This page on Microsoft’s website explains how Hong Kong-based GoldQuest International Ltd made big savings by moving to Windows Server 2003. The page proudly trumpets GoldQuest’s achievements and “500,000 active customers in 120 countries”.
“GoldQuest has grown into a ecommerce powerhouse, generating 70 per cent of its $200m annual turnover online,” the page gushes. Microsoft claims it has saved the company $82,000 a year in IT costs and helped it increase revenue by $10m a year.
Wow. That’s quite an embarrassment, more so than LSE as a “case study” (LSE eventually dumped Windows and went with GNU/Linux instead [1, 2, 3, 4]).
This whole discussion came about in IRC last night. Tobin sought information about Microsoft as a pyramid scheme (like many in the stock market) and Chips B Malroy wondered “what the resignation of the HP CEO will mean with WebOS? Will the next CEO go back to windows?”
For those who have not heard yet, there is fraud claimed at HP, not just Microsoft. Here are some articles from the news:
It’s obvious there’s more to this story than we know and the two people who really know the truth, Fisher and Hurd, aren’t talking.
Mark Hurd, the man credited with reinvigorating Hewlett-Packard Co., resigned as chief executive of the technology giant after an investigation of his relationship with a female contractor found he violated the company’s business standards.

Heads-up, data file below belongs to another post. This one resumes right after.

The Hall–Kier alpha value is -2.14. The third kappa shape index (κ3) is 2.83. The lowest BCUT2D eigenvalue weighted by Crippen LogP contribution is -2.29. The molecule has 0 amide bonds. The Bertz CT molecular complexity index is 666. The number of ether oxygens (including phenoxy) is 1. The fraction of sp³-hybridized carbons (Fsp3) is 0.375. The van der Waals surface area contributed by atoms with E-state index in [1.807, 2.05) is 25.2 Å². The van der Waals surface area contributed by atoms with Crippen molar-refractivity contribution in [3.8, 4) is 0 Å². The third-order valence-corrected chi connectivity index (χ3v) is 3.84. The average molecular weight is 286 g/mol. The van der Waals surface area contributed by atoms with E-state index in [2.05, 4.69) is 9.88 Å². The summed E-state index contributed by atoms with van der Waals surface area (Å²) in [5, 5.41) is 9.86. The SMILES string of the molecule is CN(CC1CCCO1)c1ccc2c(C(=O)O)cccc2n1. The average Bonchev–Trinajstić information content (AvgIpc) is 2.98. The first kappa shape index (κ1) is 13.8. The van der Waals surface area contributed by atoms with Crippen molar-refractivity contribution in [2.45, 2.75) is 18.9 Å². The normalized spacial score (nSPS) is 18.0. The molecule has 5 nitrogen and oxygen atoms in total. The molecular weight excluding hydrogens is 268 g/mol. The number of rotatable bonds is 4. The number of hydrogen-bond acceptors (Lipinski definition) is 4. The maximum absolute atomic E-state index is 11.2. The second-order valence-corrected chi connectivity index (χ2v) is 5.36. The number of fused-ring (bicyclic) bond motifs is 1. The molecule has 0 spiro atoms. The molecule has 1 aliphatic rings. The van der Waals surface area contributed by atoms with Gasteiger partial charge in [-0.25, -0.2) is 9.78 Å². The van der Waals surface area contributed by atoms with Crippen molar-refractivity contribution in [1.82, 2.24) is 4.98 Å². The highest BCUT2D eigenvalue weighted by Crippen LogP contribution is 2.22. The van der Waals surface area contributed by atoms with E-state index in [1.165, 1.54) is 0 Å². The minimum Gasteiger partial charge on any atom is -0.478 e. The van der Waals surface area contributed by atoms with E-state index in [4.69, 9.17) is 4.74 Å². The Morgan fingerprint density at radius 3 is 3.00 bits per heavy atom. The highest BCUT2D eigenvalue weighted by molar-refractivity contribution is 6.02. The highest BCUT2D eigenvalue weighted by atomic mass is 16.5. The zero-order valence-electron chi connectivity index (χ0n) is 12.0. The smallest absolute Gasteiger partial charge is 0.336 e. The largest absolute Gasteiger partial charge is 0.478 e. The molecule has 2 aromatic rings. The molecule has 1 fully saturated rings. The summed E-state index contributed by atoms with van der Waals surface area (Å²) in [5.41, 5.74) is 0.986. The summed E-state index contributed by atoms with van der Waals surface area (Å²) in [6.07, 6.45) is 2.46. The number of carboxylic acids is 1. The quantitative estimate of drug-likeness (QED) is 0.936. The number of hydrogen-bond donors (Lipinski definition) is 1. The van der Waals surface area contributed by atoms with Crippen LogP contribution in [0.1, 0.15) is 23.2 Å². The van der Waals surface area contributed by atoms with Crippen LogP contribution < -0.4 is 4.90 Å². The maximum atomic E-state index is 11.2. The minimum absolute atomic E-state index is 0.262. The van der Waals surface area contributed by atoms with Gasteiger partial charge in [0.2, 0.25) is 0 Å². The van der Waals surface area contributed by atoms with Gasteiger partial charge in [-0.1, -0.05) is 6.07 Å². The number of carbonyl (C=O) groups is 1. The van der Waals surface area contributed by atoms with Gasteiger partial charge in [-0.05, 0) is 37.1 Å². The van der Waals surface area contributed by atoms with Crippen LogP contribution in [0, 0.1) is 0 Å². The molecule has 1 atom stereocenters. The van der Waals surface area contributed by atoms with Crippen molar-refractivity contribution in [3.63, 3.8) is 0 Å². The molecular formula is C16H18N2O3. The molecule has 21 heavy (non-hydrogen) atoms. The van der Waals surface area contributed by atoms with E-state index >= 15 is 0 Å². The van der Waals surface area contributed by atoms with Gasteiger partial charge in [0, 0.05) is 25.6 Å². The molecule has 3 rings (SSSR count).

H-P said Friday that Mr. Hurd, 53 years old, didn’t violate the company’s policy regarding sexual-harassment but submitted inaccurate expense reports that were intended to conceal what the company said was a “close personal relationship” with the woman.
Mark Hurd, CEO of HP is resigning on the heels of sexual harassment charges by a former HP contractor. The company’s investigation concluded that there was no sexual harassment violation, however it did find that Hurd violated HP’s “Standards of Business Conduct.” Hurd said it was a “painful decision” and vaguely acknowledged that he displayed a lack of character.
As per the latest disclosure made by the largest computer maker Hewlett-Packard Co. (NYSE:HPQ), the tech major has agreed to settle a lawsuit in principle imposed against it by the Department Of Justice (DOJ).
This lawsuit dates back to the year 2007, when Microsoft Corp. (NASDAQ:MSFT) first initiated this lawsuit, and the Government agency with others to form a combined lawsuit against the three tech majors namely, HP, Sun Microsystems and Accenture.
Steve Elop, chief of Microsoft’s business division, which handles MS Office. He was formerly chief operating officer of No. 2 networking company Juniper Networks. Known as a no-nonsense taskmaster, Elop is a veteran in the technology industry, having served in senior positions at Adobe Systems and Macromedia.
It is reported that HP will look for suitable candidates to the likes of companies such as Apple, Oracle and Microsoft.